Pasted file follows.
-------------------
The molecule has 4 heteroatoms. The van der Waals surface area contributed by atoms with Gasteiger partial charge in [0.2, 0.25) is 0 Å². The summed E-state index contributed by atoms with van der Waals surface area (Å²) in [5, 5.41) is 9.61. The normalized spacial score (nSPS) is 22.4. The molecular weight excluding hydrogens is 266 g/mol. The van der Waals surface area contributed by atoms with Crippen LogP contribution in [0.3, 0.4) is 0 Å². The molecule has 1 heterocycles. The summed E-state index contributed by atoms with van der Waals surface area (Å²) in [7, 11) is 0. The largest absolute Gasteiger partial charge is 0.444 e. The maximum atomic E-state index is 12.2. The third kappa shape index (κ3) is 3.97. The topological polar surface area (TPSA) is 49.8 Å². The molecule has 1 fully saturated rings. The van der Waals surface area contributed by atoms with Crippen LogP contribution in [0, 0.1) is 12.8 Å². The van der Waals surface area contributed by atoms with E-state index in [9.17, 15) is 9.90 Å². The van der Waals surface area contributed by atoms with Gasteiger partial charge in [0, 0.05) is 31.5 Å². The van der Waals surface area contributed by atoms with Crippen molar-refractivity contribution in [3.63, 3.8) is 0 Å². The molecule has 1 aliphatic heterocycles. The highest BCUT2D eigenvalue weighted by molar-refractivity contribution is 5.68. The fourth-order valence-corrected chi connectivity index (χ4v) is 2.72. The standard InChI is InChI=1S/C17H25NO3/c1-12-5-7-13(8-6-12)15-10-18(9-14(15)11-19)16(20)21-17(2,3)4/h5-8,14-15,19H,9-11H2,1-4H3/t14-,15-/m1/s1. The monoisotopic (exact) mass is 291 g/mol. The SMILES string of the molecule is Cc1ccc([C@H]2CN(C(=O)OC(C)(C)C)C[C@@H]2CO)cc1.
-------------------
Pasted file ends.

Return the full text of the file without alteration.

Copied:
The molecule has 4 heteroatoms. The van der Waals surface area contributed by atoms with Gasteiger partial charge in [0.2, 0.25) is 0 Å². The summed E-state index contributed by atoms with van der Waals surface area (Å²) in [5, 5.41) is 9.61. The normalized spacial score (nSPS) is 22.4. The molecular weight excluding hydrogens is 266 g/mol. The van der Waals surface area contributed by atoms with Crippen LogP contribution in [0.3, 0.4) is 0 Å². The molecule has 1 heterocycles. The summed E-state index contributed by atoms with van der Waals surface area (Å²) in [7, 11) is 0. The largest absolute Gasteiger partial charge is 0.444 e. The maximum atomic E-state index is 12.2. The third kappa shape index (κ3) is 3.97. The topological polar surface area (TPSA) is 49.8 Å². The molecule has 1 fully saturated rings. The van der Waals surface area contributed by atoms with Crippen LogP contribution in [0, 0.1) is 12.8 Å². The van der Waals surface area contributed by atoms with E-state index in [9.17, 15) is 9.90 Å². The van der Waals surface area contributed by atoms with Gasteiger partial charge in [0, 0.05) is 31.5 Å². The van der Waals surface area contributed by atoms with Crippen molar-refractivity contribution in [3.63, 3.8) is 0 Å². The molecule has 1 aliphatic heterocycles. The highest BCUT2D eigenvalue weighted by molar-refractivity contribution is 5.68. The fourth-order valence-corrected chi connectivity index (χ4v) is 2.72. The standard InChI is InChI=1S/C17H25NO3/c1-12-5-7-13(8-6-12)15-10-18(9-14(15)11-19)16(20)21-17(2,3)4/h5-8,14-15,19H,9-11H2,1-4H3/t14-,15-/m1/s1. The monoisotopic (exact) mass is 291 g/mol. The SMILES string of the molecule is Cc1ccc([C@H]2CN(C(=O)OC(C)(C)C)C[C@@H]2CO)cc1.